|Amnesty International said refugees and asylum seekers were being caned for migration violations [GALLO/GETTY]
Amnesty International has urged the Malaysian government to ban caning in prisons, saying the practice has reached "epidemic proportions" that amount to torture.
The organisation said the punishment, which rips into the victim's naked skin, is being used for immigration violations, meaning thousands of migrant workers, refugees and asylum seekers are being subject to it.
"It's intentionally inflicting severe pain and suffering - it fits the international definition for torture - something that's prohibited under any circumstances," Lance Lattig, one of the authors of the report by Amnesty told Al Jazeera on Monday.
"According to our figures, more than 10,000 people are caned by authorities in Malaysia annually and this number is actually a conservative estimate," he said in a separate statement.
He said the practice was introduced by British colonial authorities prior to Malaysia's independence in 1957 but that most former colonies had abandoned it.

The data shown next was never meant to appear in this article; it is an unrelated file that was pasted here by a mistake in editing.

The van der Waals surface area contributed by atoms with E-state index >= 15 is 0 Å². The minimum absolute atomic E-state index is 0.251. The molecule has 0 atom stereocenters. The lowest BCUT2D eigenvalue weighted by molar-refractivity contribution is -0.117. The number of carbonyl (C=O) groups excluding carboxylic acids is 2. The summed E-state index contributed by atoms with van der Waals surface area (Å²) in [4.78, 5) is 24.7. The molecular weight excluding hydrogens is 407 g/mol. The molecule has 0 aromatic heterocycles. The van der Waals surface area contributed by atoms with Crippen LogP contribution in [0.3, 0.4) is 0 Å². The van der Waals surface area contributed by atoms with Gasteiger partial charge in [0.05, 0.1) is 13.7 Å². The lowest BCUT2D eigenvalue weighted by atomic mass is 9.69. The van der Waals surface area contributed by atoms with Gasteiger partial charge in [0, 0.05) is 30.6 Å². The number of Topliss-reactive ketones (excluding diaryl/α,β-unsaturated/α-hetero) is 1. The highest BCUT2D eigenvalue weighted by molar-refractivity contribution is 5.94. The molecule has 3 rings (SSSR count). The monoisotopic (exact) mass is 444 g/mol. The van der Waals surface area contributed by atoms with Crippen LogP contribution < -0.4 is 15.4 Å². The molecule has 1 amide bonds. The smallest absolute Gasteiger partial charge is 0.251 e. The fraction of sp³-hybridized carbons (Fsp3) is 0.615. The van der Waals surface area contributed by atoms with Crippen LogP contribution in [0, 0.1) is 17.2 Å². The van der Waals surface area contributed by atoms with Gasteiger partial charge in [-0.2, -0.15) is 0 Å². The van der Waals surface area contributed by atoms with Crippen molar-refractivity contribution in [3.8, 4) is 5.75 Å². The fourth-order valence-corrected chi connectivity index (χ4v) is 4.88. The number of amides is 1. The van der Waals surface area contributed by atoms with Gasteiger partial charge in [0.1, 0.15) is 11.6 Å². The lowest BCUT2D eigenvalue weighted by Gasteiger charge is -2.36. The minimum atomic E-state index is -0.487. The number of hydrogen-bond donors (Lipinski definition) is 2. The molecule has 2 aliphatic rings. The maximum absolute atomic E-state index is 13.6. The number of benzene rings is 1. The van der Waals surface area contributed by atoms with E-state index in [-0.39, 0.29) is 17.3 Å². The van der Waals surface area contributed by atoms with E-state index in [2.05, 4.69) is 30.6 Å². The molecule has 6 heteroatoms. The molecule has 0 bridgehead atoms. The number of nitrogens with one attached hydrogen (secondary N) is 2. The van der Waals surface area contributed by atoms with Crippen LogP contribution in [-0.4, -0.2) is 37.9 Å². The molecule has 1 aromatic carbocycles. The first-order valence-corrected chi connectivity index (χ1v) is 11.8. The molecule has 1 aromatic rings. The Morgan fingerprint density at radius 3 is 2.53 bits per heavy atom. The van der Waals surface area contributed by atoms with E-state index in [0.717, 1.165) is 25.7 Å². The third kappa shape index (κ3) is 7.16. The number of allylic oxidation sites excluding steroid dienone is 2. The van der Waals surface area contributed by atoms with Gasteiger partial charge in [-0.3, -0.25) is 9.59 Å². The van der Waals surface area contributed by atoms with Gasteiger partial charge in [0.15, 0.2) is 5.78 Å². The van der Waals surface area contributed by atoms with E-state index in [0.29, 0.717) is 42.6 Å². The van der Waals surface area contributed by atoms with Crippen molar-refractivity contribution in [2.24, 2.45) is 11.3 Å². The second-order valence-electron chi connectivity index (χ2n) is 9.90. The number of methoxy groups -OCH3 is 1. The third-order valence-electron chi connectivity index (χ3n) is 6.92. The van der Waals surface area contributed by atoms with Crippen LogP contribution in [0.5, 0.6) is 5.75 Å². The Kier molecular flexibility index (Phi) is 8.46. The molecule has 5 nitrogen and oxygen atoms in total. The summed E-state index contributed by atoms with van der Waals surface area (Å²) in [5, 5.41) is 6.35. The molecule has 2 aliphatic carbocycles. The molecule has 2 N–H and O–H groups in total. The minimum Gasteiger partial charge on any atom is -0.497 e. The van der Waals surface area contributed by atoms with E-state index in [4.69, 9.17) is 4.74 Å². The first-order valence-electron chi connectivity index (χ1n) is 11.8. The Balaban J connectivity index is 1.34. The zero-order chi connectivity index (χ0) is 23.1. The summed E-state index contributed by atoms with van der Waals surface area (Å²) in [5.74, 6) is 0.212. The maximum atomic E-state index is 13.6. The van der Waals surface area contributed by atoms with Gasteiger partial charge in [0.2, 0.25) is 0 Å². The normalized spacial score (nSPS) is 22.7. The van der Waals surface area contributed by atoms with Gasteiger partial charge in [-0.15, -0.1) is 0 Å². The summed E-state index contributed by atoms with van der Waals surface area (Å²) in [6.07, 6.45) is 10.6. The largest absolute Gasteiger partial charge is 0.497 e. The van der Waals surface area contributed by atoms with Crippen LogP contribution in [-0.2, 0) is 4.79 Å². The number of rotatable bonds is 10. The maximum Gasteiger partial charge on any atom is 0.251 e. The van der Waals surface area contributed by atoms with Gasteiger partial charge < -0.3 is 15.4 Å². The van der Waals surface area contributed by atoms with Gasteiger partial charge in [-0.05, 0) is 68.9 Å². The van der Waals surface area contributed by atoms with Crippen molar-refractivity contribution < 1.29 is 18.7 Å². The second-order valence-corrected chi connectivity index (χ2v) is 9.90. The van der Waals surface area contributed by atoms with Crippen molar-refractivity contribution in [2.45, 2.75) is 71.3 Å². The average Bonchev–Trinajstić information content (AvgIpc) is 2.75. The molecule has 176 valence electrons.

"It exists as a residue of an extremely brutal form of Victorian punishment that exists in very few other places," he said.
Malaysia's government says the practice is a legal and effective deterrent against criminal activity.
But a high level official told Amnesty that the punishment did not stop drug users or refugees, Lattig said.
Amnesty's report detailed how "specially trained caning officers tear into victim's bodies with a metre-long cane swung with both hands at high speed".
"The cane rips into the victim's naked skin, pulps the fatty tissue below, and leaves scars that extend to muscle fibre.
"The pain is so severe that victims often lose consciousness. Blood and flesh splash off the victim's body, often accompanied by urine and feces," it said.
The Malaysian government trains officers how to conduct caning and pays them a bonus for each stroke, the report said.
It added that prison officers were given financial incentives for caning prisoners, being paid a bonus for each stroke, in some cases allowing officers to double their income.
"Others take bribes to intentionally miss, sparing their victims," it said.
The report said many of the foreigners sentenced to caning did not get legal representation or understand the charge.
"They don't tell you what day you'll be whipped. You just know your number is coming closer,'' Amnesty quoted a Malaysian caned for heroin possession as saying.
The caning is administered under criminal laws that are separate from Malaysia's Islamic laws, which also prescribe whipping for religious offences.